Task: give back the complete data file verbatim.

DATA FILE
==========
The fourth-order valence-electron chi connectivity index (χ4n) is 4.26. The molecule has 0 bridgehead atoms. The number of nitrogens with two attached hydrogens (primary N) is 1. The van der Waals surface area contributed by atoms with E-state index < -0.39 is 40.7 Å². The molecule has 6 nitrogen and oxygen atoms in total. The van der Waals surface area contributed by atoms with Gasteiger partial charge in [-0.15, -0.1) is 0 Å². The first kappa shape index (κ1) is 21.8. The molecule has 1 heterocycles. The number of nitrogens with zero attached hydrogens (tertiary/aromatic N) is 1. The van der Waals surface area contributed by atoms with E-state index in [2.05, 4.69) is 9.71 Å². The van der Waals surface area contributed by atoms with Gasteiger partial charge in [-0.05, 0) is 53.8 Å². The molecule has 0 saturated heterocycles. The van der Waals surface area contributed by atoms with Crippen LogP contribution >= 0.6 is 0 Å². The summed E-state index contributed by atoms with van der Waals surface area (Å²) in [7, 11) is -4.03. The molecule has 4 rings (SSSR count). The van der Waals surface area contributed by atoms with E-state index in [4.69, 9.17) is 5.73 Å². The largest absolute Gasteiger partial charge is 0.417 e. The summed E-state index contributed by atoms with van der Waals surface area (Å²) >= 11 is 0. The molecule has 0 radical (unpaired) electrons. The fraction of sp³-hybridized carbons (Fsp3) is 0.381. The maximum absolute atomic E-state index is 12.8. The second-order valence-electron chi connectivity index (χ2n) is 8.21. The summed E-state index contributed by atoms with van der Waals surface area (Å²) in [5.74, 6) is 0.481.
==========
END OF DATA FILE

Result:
The fourth-order valence-electron chi connectivity index (χ4n) is 4.26. The molecule has 0 bridgehead atoms. The number of nitrogens with two attached hydrogens (primary N) is 1. The van der Waals surface area contributed by atoms with E-state index < -0.39 is 40.7 Å². The molecule has 6 nitrogen and oxygen atoms in total. The van der Waals surface area contributed by atoms with Gasteiger partial charge in [-0.15, -0.1) is 0 Å². The first kappa shape index (κ1) is 21.8. The molecule has 1 heterocycles. The number of nitrogens with zero attached hydrogens (tertiary/aromatic N) is 1. The van der Waals surface area contributed by atoms with E-state index in [2.05, 4.69) is 9.71 Å². The van der Waals surface area contributed by atoms with Gasteiger partial charge in [-0.05, 0) is 53.8 Å². The molecule has 0 saturated heterocycles. The van der Waals surface area contributed by atoms with Crippen LogP contribution >= 0.6 is 0 Å². The summed E-state index contributed by atoms with van der Waals surface area (Å²) in [7, 11) is -4.03. The molecule has 4 rings (SSSR count). The van der Waals surface area contributed by atoms with E-state index in [4.69, 9.17) is 5.73 Å². The largest absolute Gasteiger partial charge is 0.417 e. The summed E-state index contributed by atoms with van der Waals surface area (Å²) >= 11 is 0. The molecule has 0 radical (unpaired) electrons. The fraction of sp³-hybridized carbons (Fsp3) is 0.381. The maximum absolute atomic E-state index is 12.8. The second-order valence-electron chi connectivity index (χ2n) is 8.21. The summed E-state index contributed by atoms with van der Waals surface area (Å²) in [5.74, 6) is 0.481.